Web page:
The Syrian army, reinforced with an unknown number of Hezb'allah militia fighters, is making a supreme effort to recapture the town of Qusair, a key strategic link for both rebels and government forces.
Syrian government offensives in recent weeks are widely seen as a campaign to strengthen Assad's negotiating position before a proposed international peace conference sponsored by the United States and Russia.
Opposition activists said Syrian troops backed by Lebanese Hezbollah fighters were pressing a sustained assault on Qusair, a town long used by insurgents as a way station for arms and other supplies from Lebanon.
For Assad, Qusair is a crucial link between Damascus and loyalist strongholds on the Mediterranean coast. Recapturing the town, in central Homs province, could also sever connections between rebel-held areas in the north and south of Syria.
Hezbollah's deepening involvement in Qusair has raised fears of renewed civil war in neighboring Lebanon, where two rockets hit the Shi'ite Muslim movement's stronghold in south Beirut on Sunday and one was fired from south Lebanon towards Israel.
The rockets struck hours after Hezbollah leader Sayyed Hassan Nasrallah promised that his anti-Israel guerrillas, fighting alongside Assad's forces, would win whatever the cost.
A Lebanese security source said another 107mm rocket, which did not go off, had been aimed at Beirut airport. The launch sites were near Aitat, in the hills just south of the capital.
U.N. Secretary-General Ban Ki-moon voiced "deep concern" overnight at Hezbollah's admitted combat role and the risk that the Syrian conflict will spill into Lebanon and other neighboring states.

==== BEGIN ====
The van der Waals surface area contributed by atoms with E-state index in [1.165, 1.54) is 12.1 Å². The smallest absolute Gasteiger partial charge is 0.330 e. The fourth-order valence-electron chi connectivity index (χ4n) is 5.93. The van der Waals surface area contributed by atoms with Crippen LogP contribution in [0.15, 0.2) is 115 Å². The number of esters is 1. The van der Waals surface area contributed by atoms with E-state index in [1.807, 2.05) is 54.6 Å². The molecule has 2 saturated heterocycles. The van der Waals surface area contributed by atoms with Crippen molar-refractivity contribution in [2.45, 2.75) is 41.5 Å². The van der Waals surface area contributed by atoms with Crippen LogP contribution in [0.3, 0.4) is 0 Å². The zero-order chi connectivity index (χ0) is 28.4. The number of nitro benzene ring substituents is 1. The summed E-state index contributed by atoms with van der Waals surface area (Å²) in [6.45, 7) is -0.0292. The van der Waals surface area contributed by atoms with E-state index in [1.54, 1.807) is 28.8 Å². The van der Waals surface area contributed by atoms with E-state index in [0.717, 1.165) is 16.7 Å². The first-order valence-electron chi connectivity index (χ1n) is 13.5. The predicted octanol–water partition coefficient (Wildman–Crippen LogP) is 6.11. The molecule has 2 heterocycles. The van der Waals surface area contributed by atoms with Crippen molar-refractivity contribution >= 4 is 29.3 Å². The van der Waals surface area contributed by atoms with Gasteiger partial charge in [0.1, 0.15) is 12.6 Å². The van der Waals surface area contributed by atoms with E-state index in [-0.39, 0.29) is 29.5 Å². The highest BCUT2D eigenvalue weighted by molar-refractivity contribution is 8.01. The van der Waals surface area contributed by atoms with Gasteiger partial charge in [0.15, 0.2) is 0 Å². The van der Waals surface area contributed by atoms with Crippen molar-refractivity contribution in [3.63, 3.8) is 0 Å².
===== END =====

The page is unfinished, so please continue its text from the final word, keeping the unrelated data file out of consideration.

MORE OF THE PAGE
Ban urged all concerned "immediately to cease supporting the violence inside Syria and instead to use their influence to promote a political solution to Syria's tragedy".
There are also reports of further chemical attacks on civilians in rebel held areas, but few are paying attention. President Assad has figured out as long as he keeps the body count to a minimum,. he can use his gas munitions as terror weapons, scattering civilians and making them less likely to support the rebels.
Assad may be ready to deal but what about the rebels? The political opposition has yet to come to any sort of agreement on what their negotiating position should be. Many don't want to negotiate at all. Assad will use this split to either find some way to take the pressure off his military, or perhaps carve out an independent zone for he and his alawite allies to live in.
It's far from being over in Syria.